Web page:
In Heavy Going, Part One I shared a British pilot’s impressions of flying the RAF’s “American heavies” during World War Two.
However it’s never easy to understand which B-17 and B-24 models the British used when. They didn’t simply follow the American alphabetical system, and the Mark numbers they did use were largely assigned in the order that the purchase agreements crossed some overworked Whitehall clerk’s desk.
Still, an outline of both bombers’ RAF careers can framed by working through their service designations – a Gordian Knot I shall now attempt to unravel before your very eyes…
Fortress I: Too little, too soon
In 1940, Britain knew it needed heavy bombers to take the war to Hitler’s doorstep. And almost as soon as the US Government enacted Lend-Lease on March 11th, 1941 the British managed to convince a reluctant USAAC to give them 20 B-17Cs (from a batch of just 38) fresh off Boeing’s Seattle line – starting with #40-2043.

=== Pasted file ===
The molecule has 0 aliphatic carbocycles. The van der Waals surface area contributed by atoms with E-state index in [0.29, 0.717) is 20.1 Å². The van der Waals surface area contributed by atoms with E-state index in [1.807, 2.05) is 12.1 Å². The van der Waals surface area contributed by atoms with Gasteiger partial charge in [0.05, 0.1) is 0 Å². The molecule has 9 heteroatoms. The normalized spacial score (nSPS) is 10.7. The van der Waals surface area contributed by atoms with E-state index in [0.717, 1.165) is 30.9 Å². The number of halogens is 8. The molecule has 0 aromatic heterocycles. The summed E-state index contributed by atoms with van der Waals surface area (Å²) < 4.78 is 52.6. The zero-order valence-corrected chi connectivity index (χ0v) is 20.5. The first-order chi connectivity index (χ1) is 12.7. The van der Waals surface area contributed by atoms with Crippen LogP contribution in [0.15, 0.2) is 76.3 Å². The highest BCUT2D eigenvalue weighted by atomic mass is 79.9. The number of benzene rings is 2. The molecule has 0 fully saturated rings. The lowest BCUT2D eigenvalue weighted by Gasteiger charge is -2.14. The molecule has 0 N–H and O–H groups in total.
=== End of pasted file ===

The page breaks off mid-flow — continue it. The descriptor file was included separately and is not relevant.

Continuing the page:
I’m sure the term ‘combat assessment’ would have been leveraged.
Anyway, they were assigned British serials AN518 to AN537, but Boeing mistakenly marked them all as “AM”. To further confuse us, the numbers were all fixed later.
The American aircraft were then given self-sealing fuel tanks, Sperry 0-1 bomb sights, and British radios before entering RAF service as the Fortress I. They weren’t a big success. Between July 8th and the end of September 1941, only 39 sorties had been launched for 8 losses, 18 mechanical aborts and 2 other diverted attacks caused by mechanical problems.
The Air Ministry told the USAAC that the B-17C was simply not combat ready – it couldn’t handle the cold, the altitude or the Luftwaffe. The RAF abandoned daylight bombing forthwith, and sent four Fortress Is to the Middle East and at least five more to Coastal Command for convoy patrol.
Fortress II: If at first you don’t succeed…
No doubt expecting better things, the RAF had already ordered 300 of the much-improved B-17F. However the Japanese attack on Pearl Harbor meant the USAAC needed more bombers urgently. So the RAF was sent 46 B-17Es from USAAC inventory in August 1942 and these entered service as the Fortress IIA. Ordered first but delivered second, a further 19 new-built B-17Fs would be designated Fortress II.